It’s been ten million, two hundred and forty eight thousand, four hundred and eighty seven minutes and nineteen seconds since Webster Gray left the walls of his rented flat. However this morning something different is happening. Though Webster Gray remains not only perfectly content but adamantly resolute he will never again venture into the outside world, his own body has other ideas and makes a powerful break for freedom.
Mary’s husband always said she had too much imagination. Well it doesn’t do any harm… or does it? Mary is a resident in a retirement home full of activities and ‘foreign’ staff. It’s Mother’s Day, and Mary looks through cards from her distant children as she muses on her life. Short and touching audio monologue written and performed by Fiz Marcus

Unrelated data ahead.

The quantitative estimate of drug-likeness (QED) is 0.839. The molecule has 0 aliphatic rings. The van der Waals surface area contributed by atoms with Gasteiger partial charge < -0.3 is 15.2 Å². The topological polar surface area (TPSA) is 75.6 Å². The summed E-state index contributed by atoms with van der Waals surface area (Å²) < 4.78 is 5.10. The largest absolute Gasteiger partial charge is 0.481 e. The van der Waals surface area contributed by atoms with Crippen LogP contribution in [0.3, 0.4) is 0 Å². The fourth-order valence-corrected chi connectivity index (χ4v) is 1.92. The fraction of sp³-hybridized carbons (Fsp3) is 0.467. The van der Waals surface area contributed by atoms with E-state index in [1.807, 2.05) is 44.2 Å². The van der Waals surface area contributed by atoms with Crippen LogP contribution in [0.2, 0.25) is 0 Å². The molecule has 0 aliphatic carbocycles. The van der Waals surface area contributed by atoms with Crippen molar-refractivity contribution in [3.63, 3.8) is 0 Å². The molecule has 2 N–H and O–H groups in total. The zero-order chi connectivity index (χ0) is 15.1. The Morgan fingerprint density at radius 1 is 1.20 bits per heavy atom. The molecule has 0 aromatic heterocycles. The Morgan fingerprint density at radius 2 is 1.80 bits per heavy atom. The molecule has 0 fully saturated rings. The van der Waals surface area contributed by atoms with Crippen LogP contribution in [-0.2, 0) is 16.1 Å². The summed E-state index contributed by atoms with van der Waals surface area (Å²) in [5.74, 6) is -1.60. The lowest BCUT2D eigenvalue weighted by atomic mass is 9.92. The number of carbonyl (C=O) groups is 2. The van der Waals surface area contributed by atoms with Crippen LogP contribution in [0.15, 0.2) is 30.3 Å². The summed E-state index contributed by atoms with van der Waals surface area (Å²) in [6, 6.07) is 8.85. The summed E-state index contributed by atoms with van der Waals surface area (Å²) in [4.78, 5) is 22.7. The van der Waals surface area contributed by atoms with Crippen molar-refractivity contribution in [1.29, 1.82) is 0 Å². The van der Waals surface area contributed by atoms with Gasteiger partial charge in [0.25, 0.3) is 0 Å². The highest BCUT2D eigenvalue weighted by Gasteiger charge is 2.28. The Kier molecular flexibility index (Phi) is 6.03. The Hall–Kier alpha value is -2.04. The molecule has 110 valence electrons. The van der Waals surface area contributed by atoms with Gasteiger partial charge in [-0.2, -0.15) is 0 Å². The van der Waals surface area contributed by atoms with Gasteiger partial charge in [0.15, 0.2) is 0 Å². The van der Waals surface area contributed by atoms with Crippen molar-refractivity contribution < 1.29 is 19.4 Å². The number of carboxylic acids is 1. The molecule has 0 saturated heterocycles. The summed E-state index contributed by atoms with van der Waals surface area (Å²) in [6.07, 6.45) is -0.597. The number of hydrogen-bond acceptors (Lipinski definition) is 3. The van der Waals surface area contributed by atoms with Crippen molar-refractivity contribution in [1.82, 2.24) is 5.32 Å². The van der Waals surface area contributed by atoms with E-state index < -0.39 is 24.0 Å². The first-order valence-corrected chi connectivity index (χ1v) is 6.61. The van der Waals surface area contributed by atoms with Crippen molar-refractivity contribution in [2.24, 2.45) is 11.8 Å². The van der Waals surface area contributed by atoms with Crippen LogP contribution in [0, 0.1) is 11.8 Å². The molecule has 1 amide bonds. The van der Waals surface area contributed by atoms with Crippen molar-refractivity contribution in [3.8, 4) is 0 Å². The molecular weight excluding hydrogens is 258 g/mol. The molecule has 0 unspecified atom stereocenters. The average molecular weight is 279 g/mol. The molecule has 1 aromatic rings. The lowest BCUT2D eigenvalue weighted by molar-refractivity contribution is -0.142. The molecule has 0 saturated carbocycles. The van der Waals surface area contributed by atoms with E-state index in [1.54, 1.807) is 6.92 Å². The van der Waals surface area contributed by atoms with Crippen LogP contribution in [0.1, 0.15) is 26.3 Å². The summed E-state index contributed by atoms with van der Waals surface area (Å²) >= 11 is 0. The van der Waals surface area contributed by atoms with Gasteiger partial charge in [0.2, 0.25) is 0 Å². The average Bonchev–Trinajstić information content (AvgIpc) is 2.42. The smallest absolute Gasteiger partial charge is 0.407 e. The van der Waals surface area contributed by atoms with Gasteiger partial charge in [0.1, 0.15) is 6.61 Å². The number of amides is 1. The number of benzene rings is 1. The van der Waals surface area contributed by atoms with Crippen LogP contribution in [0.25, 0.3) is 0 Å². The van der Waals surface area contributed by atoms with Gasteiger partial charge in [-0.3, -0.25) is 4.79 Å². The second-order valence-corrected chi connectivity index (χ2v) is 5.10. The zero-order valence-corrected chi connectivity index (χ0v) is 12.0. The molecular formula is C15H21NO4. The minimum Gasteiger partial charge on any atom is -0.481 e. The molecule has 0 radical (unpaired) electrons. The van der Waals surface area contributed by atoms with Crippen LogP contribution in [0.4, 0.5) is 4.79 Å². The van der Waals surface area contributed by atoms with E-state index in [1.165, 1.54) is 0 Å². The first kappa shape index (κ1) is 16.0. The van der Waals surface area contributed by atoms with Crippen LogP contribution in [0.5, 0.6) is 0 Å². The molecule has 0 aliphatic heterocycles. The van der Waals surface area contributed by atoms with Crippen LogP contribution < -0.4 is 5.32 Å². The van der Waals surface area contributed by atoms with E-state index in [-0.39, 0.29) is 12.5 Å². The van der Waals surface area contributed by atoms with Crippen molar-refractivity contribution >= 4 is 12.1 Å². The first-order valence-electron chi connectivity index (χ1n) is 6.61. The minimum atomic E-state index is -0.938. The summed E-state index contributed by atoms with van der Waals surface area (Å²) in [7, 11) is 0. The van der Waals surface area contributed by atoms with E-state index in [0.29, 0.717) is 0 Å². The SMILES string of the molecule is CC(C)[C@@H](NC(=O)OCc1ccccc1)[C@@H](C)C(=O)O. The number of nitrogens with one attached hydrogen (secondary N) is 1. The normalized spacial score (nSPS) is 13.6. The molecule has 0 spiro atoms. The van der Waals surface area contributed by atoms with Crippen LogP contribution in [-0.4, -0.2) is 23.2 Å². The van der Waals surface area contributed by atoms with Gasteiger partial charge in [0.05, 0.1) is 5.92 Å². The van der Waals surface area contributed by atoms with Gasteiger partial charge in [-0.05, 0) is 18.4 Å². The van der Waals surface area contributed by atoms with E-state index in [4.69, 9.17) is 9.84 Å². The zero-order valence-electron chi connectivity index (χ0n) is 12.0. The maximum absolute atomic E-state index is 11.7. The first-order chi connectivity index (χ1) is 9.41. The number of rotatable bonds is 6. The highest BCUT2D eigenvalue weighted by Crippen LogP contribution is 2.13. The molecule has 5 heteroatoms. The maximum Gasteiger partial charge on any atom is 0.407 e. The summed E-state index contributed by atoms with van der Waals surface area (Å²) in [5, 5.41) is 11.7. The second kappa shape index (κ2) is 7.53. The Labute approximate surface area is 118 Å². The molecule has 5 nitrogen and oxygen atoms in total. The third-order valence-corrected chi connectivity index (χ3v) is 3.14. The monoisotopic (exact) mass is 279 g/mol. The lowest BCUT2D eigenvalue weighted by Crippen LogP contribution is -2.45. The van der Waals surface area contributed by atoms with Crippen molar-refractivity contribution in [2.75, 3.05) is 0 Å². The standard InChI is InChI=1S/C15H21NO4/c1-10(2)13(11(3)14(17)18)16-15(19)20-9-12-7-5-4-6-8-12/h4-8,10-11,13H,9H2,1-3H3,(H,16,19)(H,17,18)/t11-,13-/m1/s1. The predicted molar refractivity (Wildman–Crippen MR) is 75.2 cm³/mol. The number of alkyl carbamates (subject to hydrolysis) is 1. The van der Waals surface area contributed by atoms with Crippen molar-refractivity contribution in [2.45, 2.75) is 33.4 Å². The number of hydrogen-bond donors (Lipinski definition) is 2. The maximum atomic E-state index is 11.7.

Saki’s Unrest Cure. Hector Hugh Munro wrote under the pen name of Saki. He was born in 1870 in British Burma and brought up in Devonshire from the age of 2, by two maiden aunts. They apparently hated each other and would compete to be each more strict and fierce with the child than the other. This may account for some of the cruelty of some of his stories. In 1914 he enlisted as a private, he never really came to terms with authority, but nonetheless he was promoted to Sargent and was killed by a snipers bullet in 1916. His last words, recorded by a fellow solider, were; “put that bloody cigarette out” followed by the sound of a shot. His dark comic stories are his lasting legacy.